Interesting bird sightings.

Last week there were (at least) two interesting bird sightings at QUBS. On Bracken Tract Vicki Friesen’s “Conservation biology of birds” class found a yellow-breasted chat, Icteria virens, a large member of the wood warbler family (Parulidae). The species is broadly distributed in the USA but in eastern Canada is typically found in southwestern Ontario and Prince Edward County in eastern Ontario (see range maps here).

The second species of interest is the red-bellied woodpecker (Melanerpes carolinus), a species common in the southeastern USA but typically found in Carolinean Canada only. This particular individual was seen on the Lindsey Lake property (and actually bounced out of a mist net after responding to a playback tape). Red-bellied woodpeckers are reported ocassionally from upsate New York and from the Kingston area but is not particularly common here. In part this may because their call roughly resembles a gray treefrog (Hyla versicolor). The Ontario Bird Atlas presents a nice synopsis of this species.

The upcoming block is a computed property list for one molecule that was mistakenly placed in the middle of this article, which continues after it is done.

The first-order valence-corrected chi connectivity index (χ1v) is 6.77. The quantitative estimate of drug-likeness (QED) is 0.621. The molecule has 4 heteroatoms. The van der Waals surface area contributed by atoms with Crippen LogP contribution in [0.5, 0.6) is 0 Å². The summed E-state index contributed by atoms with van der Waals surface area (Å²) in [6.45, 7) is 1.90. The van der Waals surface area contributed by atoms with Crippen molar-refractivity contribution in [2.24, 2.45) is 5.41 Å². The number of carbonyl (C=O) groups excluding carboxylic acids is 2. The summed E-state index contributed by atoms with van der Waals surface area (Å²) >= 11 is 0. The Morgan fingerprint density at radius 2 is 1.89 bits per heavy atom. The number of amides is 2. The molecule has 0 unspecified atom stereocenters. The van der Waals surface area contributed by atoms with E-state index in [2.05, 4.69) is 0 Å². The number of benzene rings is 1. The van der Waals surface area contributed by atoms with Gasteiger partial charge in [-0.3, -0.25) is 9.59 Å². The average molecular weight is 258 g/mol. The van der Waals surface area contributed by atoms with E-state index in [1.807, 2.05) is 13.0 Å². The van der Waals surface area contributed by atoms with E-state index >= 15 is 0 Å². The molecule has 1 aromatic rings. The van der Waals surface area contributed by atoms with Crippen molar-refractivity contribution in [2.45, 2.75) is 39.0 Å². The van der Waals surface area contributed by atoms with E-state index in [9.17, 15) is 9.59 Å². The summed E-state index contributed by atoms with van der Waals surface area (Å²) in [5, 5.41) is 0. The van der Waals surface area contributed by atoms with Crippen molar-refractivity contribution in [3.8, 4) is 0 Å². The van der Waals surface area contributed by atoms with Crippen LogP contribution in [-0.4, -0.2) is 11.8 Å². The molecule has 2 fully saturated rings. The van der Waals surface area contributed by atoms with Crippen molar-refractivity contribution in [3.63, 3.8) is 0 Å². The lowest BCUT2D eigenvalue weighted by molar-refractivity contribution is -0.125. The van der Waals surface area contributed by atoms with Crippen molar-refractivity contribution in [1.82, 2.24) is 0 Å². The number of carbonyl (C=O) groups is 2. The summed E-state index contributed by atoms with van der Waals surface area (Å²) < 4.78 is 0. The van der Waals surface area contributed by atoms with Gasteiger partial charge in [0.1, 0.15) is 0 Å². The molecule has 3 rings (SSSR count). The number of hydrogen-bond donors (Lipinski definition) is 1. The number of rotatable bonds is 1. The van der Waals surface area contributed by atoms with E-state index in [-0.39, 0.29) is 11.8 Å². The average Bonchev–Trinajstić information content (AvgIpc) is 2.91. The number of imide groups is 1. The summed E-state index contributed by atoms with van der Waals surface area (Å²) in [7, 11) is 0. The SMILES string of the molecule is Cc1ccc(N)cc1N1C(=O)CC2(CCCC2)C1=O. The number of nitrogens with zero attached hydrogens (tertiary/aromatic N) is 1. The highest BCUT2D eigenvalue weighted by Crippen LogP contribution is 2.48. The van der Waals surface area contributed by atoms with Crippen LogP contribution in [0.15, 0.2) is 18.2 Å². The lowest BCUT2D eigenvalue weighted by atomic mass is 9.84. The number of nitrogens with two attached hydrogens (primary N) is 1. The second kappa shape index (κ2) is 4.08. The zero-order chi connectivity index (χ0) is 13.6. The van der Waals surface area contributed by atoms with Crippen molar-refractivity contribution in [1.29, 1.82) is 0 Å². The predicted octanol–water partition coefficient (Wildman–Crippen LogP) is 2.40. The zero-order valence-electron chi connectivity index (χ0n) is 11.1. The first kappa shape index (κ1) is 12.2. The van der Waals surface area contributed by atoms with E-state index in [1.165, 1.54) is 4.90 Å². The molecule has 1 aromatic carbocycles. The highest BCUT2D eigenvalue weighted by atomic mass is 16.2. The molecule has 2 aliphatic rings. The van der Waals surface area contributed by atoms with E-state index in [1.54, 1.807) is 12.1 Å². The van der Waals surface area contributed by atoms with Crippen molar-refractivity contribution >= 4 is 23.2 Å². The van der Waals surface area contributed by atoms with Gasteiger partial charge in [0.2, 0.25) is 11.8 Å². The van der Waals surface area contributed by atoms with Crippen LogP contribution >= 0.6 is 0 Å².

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One thought on “Interesting bird sightings.”

  1. The yellow-breasted chat was the first one ever recorded at QUBS. The red-bellied woodpecker is the second one observed this year. The first was a male on the Massassauga Tract near the Bedford Dump. In 2008 a pair of red-bellied woodpeckers was seen copulating on the Hughson Tract and another single male was observed on the Moores Tract. This species is rare at QUBS and no nest have been located yet.

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